Members of The Beatles‘ fan club were rewarded with a special seasonal gift each Christmas between 1963 and 1969 – their very own 7″ Beatles Christmas records delivered to their doors.
The Christmas discs were the brainchild of Tony Barrow, The Beatles’ press officer.
The group were overwhelmed by the volume of mail sent to their fan club, and it was impossible to reply to the tens of thousands of letters, so an annual message was a good way of keeping in touch with fans and showing them they were not forgotten by John, Paul, George and Ringo.
The first disc was a light-hearted affair full of wordplay, puns and the madcap humour for which the Fab Four were well-known.
It opened with the group singing Good King Wencelas (“When the snow lay round about, deep and crisp and crispy”) and included a message from John saying, “this is John speaking, with his voice”, and noting that he would love to respond to all the fan letters he receives but hasn’t enough pens.
Paul wished everyone a “Happy Crimble and Merry New Year” and implored fans not to send any more jelly babies as the boys had “gone right off” them (crates full of the sweets had arrived after the group had mentioned how much they liked them).
30,000 copies of the disc were produced and sent to fan club members in the first week of December.
The 1964 record found the boys in high spirits (having conquered America and Australia during the year and appeared in their first film, A Hard Day’s Night). A Goons-style song (Can You Wash Your Father’s Shirt?) ended the record.
The 1965 offering was a chaotic affair, held together by self-mocking acapella versions of Yesterday and a spoof of the popular radio request show, Family Favourites.
In 1966, the Christmas record – recorded between sessions for Strawberry Fields Forever – was given the title Pantomime: Everywhere It’s Christmas and featured several unrelated sketches and a story involving “a rare cheese” and “Podgy the Bear”, along with a short music hall style song called Please Don’t Bring Your Banjo Back (I Don’t Know Where it’s Been).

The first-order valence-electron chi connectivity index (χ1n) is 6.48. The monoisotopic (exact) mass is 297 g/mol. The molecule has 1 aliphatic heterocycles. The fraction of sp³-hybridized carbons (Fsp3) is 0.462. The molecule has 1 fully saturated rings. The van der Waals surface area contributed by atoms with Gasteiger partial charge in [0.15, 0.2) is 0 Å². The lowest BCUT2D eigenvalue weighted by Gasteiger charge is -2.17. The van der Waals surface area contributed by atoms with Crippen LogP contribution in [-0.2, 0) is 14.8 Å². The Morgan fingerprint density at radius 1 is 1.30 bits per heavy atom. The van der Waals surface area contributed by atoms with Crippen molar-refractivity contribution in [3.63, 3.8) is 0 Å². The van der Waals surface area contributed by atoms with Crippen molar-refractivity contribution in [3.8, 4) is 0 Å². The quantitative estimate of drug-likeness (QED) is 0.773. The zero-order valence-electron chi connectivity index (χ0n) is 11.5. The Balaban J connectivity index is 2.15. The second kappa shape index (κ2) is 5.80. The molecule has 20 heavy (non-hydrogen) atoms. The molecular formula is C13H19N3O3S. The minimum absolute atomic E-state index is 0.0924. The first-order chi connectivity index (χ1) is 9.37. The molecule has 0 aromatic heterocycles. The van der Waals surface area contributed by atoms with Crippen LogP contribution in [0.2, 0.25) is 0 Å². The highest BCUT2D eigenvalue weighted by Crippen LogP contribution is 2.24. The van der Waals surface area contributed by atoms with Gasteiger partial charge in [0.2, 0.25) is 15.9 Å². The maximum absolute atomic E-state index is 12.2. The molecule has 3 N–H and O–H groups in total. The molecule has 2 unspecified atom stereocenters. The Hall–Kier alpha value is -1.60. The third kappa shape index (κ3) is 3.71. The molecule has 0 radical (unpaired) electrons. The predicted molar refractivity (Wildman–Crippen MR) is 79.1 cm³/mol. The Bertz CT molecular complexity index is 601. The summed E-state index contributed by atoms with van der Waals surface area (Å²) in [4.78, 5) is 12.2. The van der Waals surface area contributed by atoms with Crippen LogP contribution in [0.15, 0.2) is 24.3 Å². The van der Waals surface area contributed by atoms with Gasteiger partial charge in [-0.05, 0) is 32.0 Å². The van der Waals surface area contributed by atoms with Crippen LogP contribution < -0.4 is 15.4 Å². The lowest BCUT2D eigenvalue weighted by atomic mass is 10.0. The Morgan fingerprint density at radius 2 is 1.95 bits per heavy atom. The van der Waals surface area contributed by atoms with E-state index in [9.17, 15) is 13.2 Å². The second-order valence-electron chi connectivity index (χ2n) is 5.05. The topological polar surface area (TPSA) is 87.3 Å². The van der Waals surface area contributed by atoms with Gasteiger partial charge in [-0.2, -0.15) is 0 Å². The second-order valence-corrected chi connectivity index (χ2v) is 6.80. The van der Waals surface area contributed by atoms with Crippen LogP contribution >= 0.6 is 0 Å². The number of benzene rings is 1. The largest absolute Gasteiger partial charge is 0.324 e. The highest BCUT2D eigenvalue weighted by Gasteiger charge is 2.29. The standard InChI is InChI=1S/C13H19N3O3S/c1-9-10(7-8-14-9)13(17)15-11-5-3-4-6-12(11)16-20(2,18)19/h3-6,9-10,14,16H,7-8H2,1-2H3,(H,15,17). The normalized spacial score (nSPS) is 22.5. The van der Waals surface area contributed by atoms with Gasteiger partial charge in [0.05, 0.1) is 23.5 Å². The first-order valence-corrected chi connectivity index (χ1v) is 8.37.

Gone were the personal messages to the fans.
Christmas Time Is Here Again! was the title of the 1967 fan club record, built around the concept of a (fictitious) band called The Ravellers auditioning for a BBC radio show. It was a rambling, incoherent affair taking in a game show (where the prize was a trip to Denver) and a song about jam jars for a woman in hospital in Blackpool.
There were two more Christmas discs (both produced by the madcap Kenny Everett), but as the boys began pursuing different interests, the contributions were recorded separately and cobbled together. There were confusing musical collages, poems from John (Jock and Yono and Once Upon a Pool Table, telling the tale of “a short-haired Butcher’s boy by the way of Ostergrad”) and even a performance of Nowhere Man by Tiny Tim on the ukulele.
To listen to the Christmas fan club records today is to be reminded of the excitement, joy and optimism that they generated.
In 2017, the fan club records were reissued on vinyl as part of a limited-edition box set called The Christmas Records.